Should I Be A Truck Driver? 9 Questions You Must Ask

Semi-truck with orange flames painted on

If you’re reading this, you’re probably asking yourself, “Should I Be a Truck Driver?” Any career move is a big deal, but this is even more true when you’re looking to become a truck driver.

Driving is a unique career path that will affect your lifestyle and your entire family.

We’ve come up with these 9 questions to ask yourself to make sure you are ready, willing, and able to tackle this one-of-a-kind, challenging career:

1. Are you willing to invest a year of time to get to where you want to be?

The first year of trucking can be a challenge. After you get your CDL, you first start with company orientation, and then you’re sent on the road with an instructor for additional training.

Auto-transport trucks lined up with cars
It takes a while to get better-paying freight like hauling cars.

Once you complete training, you’ll get to be on your own (or with your dedicated team), but you won’t get the best freight.

From the company’s perspective, a new driver is an added expense on their insurance, and they’re not likely to trust you with their most valuable loads.

After the first year, though, the job gets better.

You’ll be more marketable as an experienced driver. You’ll make more money, get better freight, and travel better routes.

If you put in the time as a long-haul or over-the-road (OTR) driver, local jobs that can get you home every night may also become available. Companies that offer local trucking jobs prefer drivers with OTR experience, and you become much more desirable for these positions after a couple years.

Truck driving can be a lucrative and rewarding career, but, as with any job, you need to pay your dues. If you’re expecting to get the best pay and the best freight within your first 3 months, you might want to reconsider.

2. Is your family (or significant other) on board with your decision?

Your significant other should be on board with your decision to be a truck driver, or it could be devastating to your relationship. It is important for both of you to understand that you may be on the road more often than either of you would like.

The time away from home is especially important if you have a child. Think about the moments you might miss when you’re on the road.

If you don’t have a child, the path to becoming a truck driver is easier, but it’s still important to make sure that you sit down with your significant other, partner, or family to discuss the road time versus the home time.

3. Are you willing to consider being away from your house or hometown for a few days to a few weeks at a time?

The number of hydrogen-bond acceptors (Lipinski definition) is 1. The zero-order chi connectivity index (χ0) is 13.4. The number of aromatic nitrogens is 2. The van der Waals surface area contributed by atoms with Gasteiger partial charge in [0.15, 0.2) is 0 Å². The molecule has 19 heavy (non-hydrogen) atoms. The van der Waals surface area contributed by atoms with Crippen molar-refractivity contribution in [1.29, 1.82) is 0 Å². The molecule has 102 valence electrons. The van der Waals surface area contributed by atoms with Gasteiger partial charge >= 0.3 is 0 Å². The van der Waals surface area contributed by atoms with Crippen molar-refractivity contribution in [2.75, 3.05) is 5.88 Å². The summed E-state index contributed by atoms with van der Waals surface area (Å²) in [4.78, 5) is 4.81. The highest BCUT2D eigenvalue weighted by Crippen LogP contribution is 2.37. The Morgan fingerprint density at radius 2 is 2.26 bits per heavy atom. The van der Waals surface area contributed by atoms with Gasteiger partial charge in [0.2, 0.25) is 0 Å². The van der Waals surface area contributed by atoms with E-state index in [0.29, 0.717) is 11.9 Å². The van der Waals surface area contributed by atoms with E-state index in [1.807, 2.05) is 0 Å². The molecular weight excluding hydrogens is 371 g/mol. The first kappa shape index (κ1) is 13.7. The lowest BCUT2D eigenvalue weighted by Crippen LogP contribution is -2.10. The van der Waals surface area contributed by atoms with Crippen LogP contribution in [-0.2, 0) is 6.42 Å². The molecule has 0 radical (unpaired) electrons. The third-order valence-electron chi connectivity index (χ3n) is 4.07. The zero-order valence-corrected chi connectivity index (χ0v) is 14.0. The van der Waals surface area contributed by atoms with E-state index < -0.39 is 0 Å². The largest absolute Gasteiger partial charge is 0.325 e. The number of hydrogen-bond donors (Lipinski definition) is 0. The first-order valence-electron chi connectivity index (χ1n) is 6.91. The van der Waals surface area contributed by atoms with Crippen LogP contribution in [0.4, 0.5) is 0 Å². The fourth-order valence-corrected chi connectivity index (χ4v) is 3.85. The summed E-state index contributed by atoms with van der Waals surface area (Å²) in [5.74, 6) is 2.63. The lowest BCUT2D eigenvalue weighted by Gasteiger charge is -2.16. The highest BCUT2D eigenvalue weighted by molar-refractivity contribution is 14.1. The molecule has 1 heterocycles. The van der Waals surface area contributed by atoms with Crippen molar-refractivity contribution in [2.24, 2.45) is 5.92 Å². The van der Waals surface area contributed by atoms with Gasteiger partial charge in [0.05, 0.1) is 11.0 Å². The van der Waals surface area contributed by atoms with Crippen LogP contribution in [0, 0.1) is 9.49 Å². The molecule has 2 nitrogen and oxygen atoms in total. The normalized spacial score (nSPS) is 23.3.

This is crucial, as this is the reality of being a truck driver. Many truck drivers are on the road for weeks at a time. Your loved ones aren’t the only people that need to be okay with this. You do too!

Yes, you will be getting paid, but driving a truck does take a toll on life as usual. You need to make sure that you are content with life on the road, however long it may be. This includes holidays, birthdays, and anniversaries, and it’s just part of the sacrifice that comes with being a truck driver.

When people ask “Should I be a truck driver?” they need to answer this question.

4. Would you be able to handle extended periods of time alone, driving in the truck?  Or can you get your significant other, spouse, or pet to join you in the journey?

If you enjoy your alone time, then you shouldn’t have any major issues. Some people love being alone with their thoughts and a great view. Others love hitting the road with some good music or a good audiobook.

Truck driver with his foot up
Truck drivers must be able to handle isolation.

For other people, being alone for hours at a time is uncomfortable or irritating. If you go stir crazy when alone, then you need to seriously consider if truck driving is for you.

There is another option. If your spouse or significant other is willing to travel with you, then you can both enjoy time together on the road. You may even decide to be team drivers to keep the truck moving and keep earning money.

If your partner doesn’t want to join you, then maybe you have a close relative or friend that wants to team with you.

Truck drivers also commonly take their pets on the road. You just have to make sure you sign up with a trucking company that allows pets.

5. Are you okay using public facilities for showers, bathrooms, etc.?